The following is an excerpt from The Daily’s upcoming book, “Rags to Roses: The Rise of Stanford Football,” by Joseph Beyda, George Chen and Sam Fisher. The book will be sold electronically starting on July 15, and we will publish excerpts every Friday, including today’s installment on the 2006 season. Scroll down to the bottom of the page to sign up for updates on ordering information and future excerpts.
The most telling moment of the next game, a home loss to Washington State, came not on a run, but on a punt. On the first Stanford possession of the game, with the Cardinal facing a third-and-7 from its own 5-yard line and the game still scoreless, head coach Walt Harris had quarterback Trent Edwards quick kick rather than try to get the first down. The play worked, as Edwards’ punt went for 56 yards and no return, but that didn’t stop the decision from crushing the offense’s morale. The 36-10 loss put Stanford at 0-4 and changed the question from, “Will Stanford make a bowl?” to, “Can this team win a game?”
And that’s when Harris lost the team.
“Walt couldn’t hold the team together,” says junior center Alex Fletcher, “so what he would do is he would make us do bear crawls.”
A bear crawl, done properly, is one of the most grueling conditioning exercises for a football player. Players get down in pushup position and crawl down the length of the field. They aren’t allowed to arch their backs. They aren’t allowed to let their knees touch the ground. And with the massive size of some of the players combined with the unforgiving nature of the artificial turf field, the toll on the players’ bodies was devastating.
As the fans in the crowd wondered if Stanford could win a game, the players on the sideline couldn’t shake their focus off those bear crawls. Every turnover meant 100 yards of bear crawls the next day. Every penalty added 100 more yards. Suddenly, the games didn’t even seem to matter — only the bear crawls did.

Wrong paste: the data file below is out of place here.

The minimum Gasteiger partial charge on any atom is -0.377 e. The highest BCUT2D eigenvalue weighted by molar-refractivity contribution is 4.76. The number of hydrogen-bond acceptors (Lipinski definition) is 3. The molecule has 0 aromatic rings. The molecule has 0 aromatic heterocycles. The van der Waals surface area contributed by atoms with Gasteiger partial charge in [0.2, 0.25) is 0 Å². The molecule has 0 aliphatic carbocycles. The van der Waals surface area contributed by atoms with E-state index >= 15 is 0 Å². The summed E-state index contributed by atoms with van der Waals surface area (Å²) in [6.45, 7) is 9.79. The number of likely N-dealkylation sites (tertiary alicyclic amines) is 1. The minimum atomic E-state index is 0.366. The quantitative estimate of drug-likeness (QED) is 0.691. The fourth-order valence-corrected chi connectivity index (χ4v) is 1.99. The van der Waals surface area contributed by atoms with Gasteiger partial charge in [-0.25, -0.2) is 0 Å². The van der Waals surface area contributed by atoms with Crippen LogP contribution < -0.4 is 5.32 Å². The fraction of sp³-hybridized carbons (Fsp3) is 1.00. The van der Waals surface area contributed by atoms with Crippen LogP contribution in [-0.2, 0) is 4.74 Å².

“We’d be counting during the game,” offensive lineman Chris Marinelli says. “We’d have like two fumbles, two picks and like a hundred yards of penalties; you’re doing, however many, 1,400 yards of bear crawls.”
“I remember being on the sideline,” tight end Jim Dray says. “Guys were like, ‘Okay, there’s another 100 yards of bear crawls. There’s another 100 yards of bear crawls.’”
The preoccupation with bear crawls wasn’t just limited to time spent on the sidelines. The players in the trenches also couldn’t shake the thought of bear crawls from their minds.
“It got to a point where we were so bad,” Fletcher remembers, “that we were thinking about how you would not do bear crawls. [You wouldn’t] play to win the game; you’d play to not do bear crawls.”
These bear crawls didn’t happen on Monday or Tuesday. They didn’t come after practice in the middle of the week. Harris made the team pay its debt on Sunday, the day after the game.
“Guys on Sunday would be so sore and their hands would be bleeding from the game,” Fletcher says. “We’d be bear crawling, bear crawling, bear crawling. And [Harris] just lost the team.”
And even with five days to recover — if practice can count as recovering — the bear crawls were so difficult that players were still sore for the next week’s game.
“I think [former Athletics Director Ted Leland] had told Walt that things had been pretty lax [under former head coach Buddy Teevens], and he wanted him to bring some accountability,” Dray says. “So I think Walt came in with the mentality that he was really going to be like a drill sergeant and hold us accountable for everything, and I think he went a little too far overboard there.”
It wasn’t just the bear crawls. That punishment may have been the physical manifestation of the tension between the players and their head coach, but Harris’ verbal clashes were sometimes even more demoralizing.
“He always mentioned Stanford guys,” Fletcher says. “He was always mad. ‘Stanford football players always ask why,’ [Harris would complain]. ‘Do it. If I tell you to run through a wall, you do it.’ And he didn’t know how to talk to us, he didn’t know how to motivate us, he didn’t know how to do anything. He thought just by belittling us, Stanford guys would respond to that, and we didn’t respond to that very well at all.”
To learn more about “Rags to Roses,” check out the book’s preface, which was published last week.